According to Sorkin, “When Paulson learned that Goldman’s board would be in Moscow at the same time as him, he had [Treasury chief of staff] Jim Wilkinson organize a meeting with them. Nothing formal, purely social — for old times’ sake. … Anxious about the prospect of such a meeting, Wilkinson called to get approval from Treasury’s general counsel. Bob Hoyt, who wasn’t enamored of the ‘optics’ of such a meeting, said that as long as it remained a ‘social event,’ it wouldn’t run afoul of the ethics guidelines.”

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Zoellick Favors Power for Treasury, Not Fed

From The Wall Street Journal:

WASHINGTON — World Bank President Robert Zoellick questioned the wisdom of giving the Federal Reserve more power over banks, as the Obama administration has proposed.

[Robert Zoellick]Robert Zoellick

In the text of a speech he is to deliver Monday at the Paul H. Nitze School of Advanced International Studies of Johns Hopkins University, Mr. Zoellick says central banks around the world fell down as regulators — and that the Treasury, which is more accountable to Congress, should be given the authority to regulate big financial institutions, not the Fed.

“It will be difficult to vest the independent and powerful technocrats at the Federal Reserve with more authority,” he says. “My reading of recent crisis management is that the Treasury Department needed greater authority to pull together a bevy of different regulators. Moreover, the Treasury is an executive department, and therefore Congress and the public can more directly oversee how it uses any added authority.”

Mr. Zoellick, among other positions in the U.S. government, served in various posts in the Treasury from 1985 to 1993.

“Central banks failed to address risks building in the new economy,” Mr. Zoellick says. “They seemingly mastered product price inflation in the 1980s, but most decided that asset price bubbles were difficult to identify and to restrain with monetary policy. They argued that damage to the ‘real economy’ of jobs, production, savings, and consumption could be contained once bubbles burst, through aggressive easing of interest rates. They turned out to be wrong.”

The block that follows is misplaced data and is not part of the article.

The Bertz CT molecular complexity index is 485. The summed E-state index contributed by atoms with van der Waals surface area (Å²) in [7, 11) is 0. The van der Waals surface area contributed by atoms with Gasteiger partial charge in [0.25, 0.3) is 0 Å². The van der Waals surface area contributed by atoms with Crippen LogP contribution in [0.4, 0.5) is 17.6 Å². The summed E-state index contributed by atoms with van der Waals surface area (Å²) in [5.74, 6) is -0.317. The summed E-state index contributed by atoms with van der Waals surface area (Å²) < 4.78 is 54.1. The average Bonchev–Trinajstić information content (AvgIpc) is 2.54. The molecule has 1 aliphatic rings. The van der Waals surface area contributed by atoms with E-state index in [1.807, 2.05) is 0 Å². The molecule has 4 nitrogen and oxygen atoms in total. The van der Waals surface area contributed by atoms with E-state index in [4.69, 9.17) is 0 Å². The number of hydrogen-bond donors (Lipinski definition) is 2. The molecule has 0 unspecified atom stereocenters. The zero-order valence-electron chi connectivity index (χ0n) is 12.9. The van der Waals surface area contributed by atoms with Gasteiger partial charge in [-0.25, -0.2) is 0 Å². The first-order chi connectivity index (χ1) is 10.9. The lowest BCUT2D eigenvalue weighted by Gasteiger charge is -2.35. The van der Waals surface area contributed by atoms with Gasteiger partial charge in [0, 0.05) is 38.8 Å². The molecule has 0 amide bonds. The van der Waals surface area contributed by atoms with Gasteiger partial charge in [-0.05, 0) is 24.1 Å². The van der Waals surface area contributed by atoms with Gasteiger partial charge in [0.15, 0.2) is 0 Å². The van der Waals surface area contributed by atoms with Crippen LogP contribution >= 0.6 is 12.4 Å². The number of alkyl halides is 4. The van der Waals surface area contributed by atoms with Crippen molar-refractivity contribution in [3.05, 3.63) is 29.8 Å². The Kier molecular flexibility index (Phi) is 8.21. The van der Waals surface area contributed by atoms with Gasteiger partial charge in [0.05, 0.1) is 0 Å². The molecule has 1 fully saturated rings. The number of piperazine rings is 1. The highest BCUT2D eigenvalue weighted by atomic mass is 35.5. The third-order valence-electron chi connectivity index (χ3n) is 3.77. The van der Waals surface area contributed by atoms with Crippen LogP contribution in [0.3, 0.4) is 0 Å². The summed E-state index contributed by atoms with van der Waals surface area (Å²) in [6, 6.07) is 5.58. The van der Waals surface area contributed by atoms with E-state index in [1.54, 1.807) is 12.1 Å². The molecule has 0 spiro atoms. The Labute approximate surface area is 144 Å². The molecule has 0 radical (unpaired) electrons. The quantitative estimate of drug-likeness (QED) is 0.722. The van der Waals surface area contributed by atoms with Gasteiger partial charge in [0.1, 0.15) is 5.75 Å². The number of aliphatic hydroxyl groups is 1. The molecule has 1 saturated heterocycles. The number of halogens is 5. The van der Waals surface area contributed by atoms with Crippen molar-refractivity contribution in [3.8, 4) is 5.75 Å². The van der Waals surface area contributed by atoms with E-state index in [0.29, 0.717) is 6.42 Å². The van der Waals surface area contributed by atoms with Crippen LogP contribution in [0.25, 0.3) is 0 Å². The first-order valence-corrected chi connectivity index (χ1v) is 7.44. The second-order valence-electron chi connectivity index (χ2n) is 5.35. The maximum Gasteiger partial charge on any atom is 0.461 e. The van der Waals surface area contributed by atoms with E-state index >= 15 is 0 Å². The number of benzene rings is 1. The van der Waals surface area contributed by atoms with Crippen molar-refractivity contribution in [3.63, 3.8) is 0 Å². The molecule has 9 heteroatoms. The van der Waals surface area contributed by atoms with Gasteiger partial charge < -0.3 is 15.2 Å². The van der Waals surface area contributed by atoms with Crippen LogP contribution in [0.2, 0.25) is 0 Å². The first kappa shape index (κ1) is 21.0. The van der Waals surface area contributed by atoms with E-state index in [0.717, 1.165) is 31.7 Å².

Mr. Obama’s Treasury has recommended that the Fed get oversight of too-big-to-fail financial institutions in an overhaul of financial-services regulation. One argument against giving such power to the Treasury is that it doesn’t have the resources for the job. But lawmakers have been resistant to giving the Fed more power. Treasury Secretary Timothy Geithner served as president of the Federal Reserve Bank of New York before joining the Obama administration.

Excerpts of Mr. Zoellick’s comments were released in advance of his speech by the World Bank.

Federal Reserve General Counsel Scott Alvarez Threatens the U.S. with Economic Terrorism

From Cryptogon:

September 26th, 2009

Some people may not like my headline. I don’t care. Make up your own headline, if you like. Call it whatever you want.

Barney Frank doesn’t want to rock the boat. Oh no. Appearances need to be maintained on the Ship of Fools.

Well, the only thing that’s certain is that the Ship of Fools is headed for oblivion. What’s not clear is how much time remains on the journey.

Via: Bloomberg:

Federal Reserve General Counsel Scott Alvarez said audits of monetary policy by the U.S. Congress could lead to higher interest rates and reduced confidence in central bank policy.

Congressional audits of monetary policy could “cause the markets and the public to lose confidence in the independence of the judgments of the Federal Reserve,” Alvarez told the House Financial Services Committee today in response to a question from Representative Dennis Moore, a Kansas Democrat. Alvarez said in his prepared remarks the audits would probably “chill” the central bank’s discussions on interest rates.

Fed Chairman Ben S. Bernanke and his colleagues are trying to persuade lawmakers not to pass legislation sponsored by Representative Ron Paul of Texas that would repeal the central bank’s immunity to audits of monetary policy. Fed officials used emergency powers to protect creditors of Bear Stearns Cos. and American International Group Inc. during the financial crisis, prompting congressional scrutiny.

“We don’t want to give the rest of the world or, more important, domestic investors the impression that we are somehow in a formal way injecting Congress into the setting of monetary policy,” said Representative Barney Frank, a Massachusetts Democrat and chairman of the committee. “That could have a very destabilizing effect.”

Frank added that “a lot needs to be done” on Fed transparency and said that Congress can accomplish that without interfering with the independence of monetary policy decisions.